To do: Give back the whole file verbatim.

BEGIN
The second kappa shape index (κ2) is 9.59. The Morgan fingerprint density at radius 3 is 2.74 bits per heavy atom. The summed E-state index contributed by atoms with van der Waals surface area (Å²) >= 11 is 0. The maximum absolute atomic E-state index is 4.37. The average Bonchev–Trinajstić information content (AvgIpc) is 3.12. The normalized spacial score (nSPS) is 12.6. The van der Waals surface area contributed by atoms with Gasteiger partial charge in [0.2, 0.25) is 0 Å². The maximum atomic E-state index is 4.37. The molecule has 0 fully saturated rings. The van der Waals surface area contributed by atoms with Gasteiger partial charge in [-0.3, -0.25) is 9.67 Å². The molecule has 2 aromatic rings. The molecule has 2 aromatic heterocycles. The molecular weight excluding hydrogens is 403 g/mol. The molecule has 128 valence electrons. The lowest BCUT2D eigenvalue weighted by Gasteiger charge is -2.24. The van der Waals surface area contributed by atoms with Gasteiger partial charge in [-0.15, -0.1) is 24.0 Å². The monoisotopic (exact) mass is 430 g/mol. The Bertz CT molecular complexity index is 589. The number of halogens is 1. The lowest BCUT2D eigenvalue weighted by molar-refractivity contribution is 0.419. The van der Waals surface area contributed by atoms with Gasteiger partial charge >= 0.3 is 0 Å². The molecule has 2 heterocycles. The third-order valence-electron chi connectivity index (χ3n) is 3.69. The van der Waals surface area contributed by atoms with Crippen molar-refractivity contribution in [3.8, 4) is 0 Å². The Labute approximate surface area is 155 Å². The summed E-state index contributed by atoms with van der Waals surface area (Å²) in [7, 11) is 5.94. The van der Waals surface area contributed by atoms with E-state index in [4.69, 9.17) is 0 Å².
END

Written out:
The second kappa shape index (κ2) is 9.59. The Morgan fingerprint density at radius 3 is 2.74 bits per heavy atom. The summed E-state index contributed by atoms with van der Waals surface area (Å²) >= 11 is 0. The maximum absolute atomic E-state index is 4.37. The average Bonchev–Trinajstić information content (AvgIpc) is 3.12. The normalized spacial score (nSPS) is 12.6. The van der Waals surface area contributed by atoms with Gasteiger partial charge in [0.2, 0.25) is 0 Å². The maximum atomic E-state index is 4.37. The molecule has 0 fully saturated rings. The van der Waals surface area contributed by atoms with Gasteiger partial charge in [-0.3, -0.25) is 9.67 Å². The molecule has 2 aromatic rings. The molecule has 2 aromatic heterocycles. The molecular weight excluding hydrogens is 403 g/mol. The molecule has 128 valence electrons. The lowest BCUT2D eigenvalue weighted by Gasteiger charge is -2.24. The van der Waals surface area contributed by atoms with Gasteiger partial charge in [-0.15, -0.1) is 24.0 Å². The monoisotopic (exact) mass is 430 g/mol. The Bertz CT molecular complexity index is 589. The number of halogens is 1. The lowest BCUT2D eigenvalue weighted by molar-refractivity contribution is 0.419. The van der Waals surface area contributed by atoms with Gasteiger partial charge >= 0.3 is 0 Å². The molecule has 2 heterocycles. The third-order valence-electron chi connectivity index (χ3n) is 3.69. The van der Waals surface area contributed by atoms with Crippen molar-refractivity contribution in [3.8, 4) is 0 Å². The Labute approximate surface area is 155 Å². The summed E-state index contributed by atoms with van der Waals surface area (Å²) in [7, 11) is 5.94. The van der Waals surface area contributed by atoms with E-state index in [4.69, 9.17) is 0 Å².